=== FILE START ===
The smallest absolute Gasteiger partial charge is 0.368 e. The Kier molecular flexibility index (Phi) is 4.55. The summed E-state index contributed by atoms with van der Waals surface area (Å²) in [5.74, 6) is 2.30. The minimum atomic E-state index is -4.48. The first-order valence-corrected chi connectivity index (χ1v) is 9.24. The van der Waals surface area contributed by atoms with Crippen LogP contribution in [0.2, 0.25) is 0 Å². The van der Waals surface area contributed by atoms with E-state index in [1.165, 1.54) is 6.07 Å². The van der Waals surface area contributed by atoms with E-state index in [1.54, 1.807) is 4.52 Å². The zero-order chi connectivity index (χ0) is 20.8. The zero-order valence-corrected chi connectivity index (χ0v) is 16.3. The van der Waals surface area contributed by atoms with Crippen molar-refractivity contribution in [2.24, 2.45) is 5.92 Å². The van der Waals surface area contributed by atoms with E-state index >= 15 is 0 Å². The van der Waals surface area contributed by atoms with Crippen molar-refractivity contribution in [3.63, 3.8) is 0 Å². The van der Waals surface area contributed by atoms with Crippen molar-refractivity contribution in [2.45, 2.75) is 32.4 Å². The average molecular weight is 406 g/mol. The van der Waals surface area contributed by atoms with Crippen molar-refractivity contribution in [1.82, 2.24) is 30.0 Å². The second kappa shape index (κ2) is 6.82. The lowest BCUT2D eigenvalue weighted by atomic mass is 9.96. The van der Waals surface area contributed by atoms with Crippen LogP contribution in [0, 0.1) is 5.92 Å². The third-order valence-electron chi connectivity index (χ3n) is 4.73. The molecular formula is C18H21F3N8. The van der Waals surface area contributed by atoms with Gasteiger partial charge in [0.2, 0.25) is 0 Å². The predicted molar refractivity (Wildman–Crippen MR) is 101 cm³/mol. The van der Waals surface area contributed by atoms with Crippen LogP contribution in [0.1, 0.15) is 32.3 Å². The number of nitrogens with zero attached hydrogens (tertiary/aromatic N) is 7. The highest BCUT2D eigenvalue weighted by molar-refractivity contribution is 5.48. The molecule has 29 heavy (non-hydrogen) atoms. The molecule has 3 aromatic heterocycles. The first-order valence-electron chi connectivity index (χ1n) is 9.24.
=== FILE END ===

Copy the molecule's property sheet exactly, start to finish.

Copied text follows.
The smallest absolute Gasteiger partial charge is 0.368 e. The Kier molecular flexibility index (Phi) is 4.55. The summed E-state index contributed by atoms with van der Waals surface area (Å²) in [5.74, 6) is 2.30. The minimum atomic E-state index is -4.48. The first-order valence-corrected chi connectivity index (χ1v) is 9.24. The van der Waals surface area contributed by atoms with Crippen LogP contribution in [0.2, 0.25) is 0 Å². The van der Waals surface area contributed by atoms with E-state index in [1.165, 1.54) is 6.07 Å². The van der Waals surface area contributed by atoms with E-state index in [1.54, 1.807) is 4.52 Å². The zero-order chi connectivity index (χ0) is 20.8. The zero-order valence-corrected chi connectivity index (χ0v) is 16.3. The van der Waals surface area contributed by atoms with Crippen molar-refractivity contribution in [2.24, 2.45) is 5.92 Å². The van der Waals surface area contributed by atoms with E-state index >= 15 is 0 Å². The van der Waals surface area contributed by atoms with Crippen molar-refractivity contribution in [3.63, 3.8) is 0 Å². The van der Waals surface area contributed by atoms with Crippen molar-refractivity contribution in [2.45, 2.75) is 32.4 Å². The average molecular weight is 406 g/mol. The van der Waals surface area contributed by atoms with Crippen molar-refractivity contribution in [1.82, 2.24) is 30.0 Å². The second kappa shape index (κ2) is 6.82. The lowest BCUT2D eigenvalue weighted by atomic mass is 9.96. The van der Waals surface area contributed by atoms with Crippen LogP contribution in [0, 0.1) is 5.92 Å². The third-order valence-electron chi connectivity index (χ3n) is 4.73. The molecular formula is C18H21F3N8. The van der Waals surface area contributed by atoms with Gasteiger partial charge in [0.2, 0.25) is 0 Å². The predicted molar refractivity (Wildman–Crippen MR) is 101 cm³/mol. The van der Waals surface area contributed by atoms with Crippen LogP contribution in [0.1, 0.15) is 32.3 Å². The number of nitrogens with zero attached hydrogens (tertiary/aromatic N) is 7. The highest BCUT2D eigenvalue weighted by molar-refractivity contribution is 5.48. The molecule has 29 heavy (non-hydrogen) atoms. The molecule has 3 aromatic heterocycles. The first-order valence-electron chi connectivity index (χ1n) is 9.24.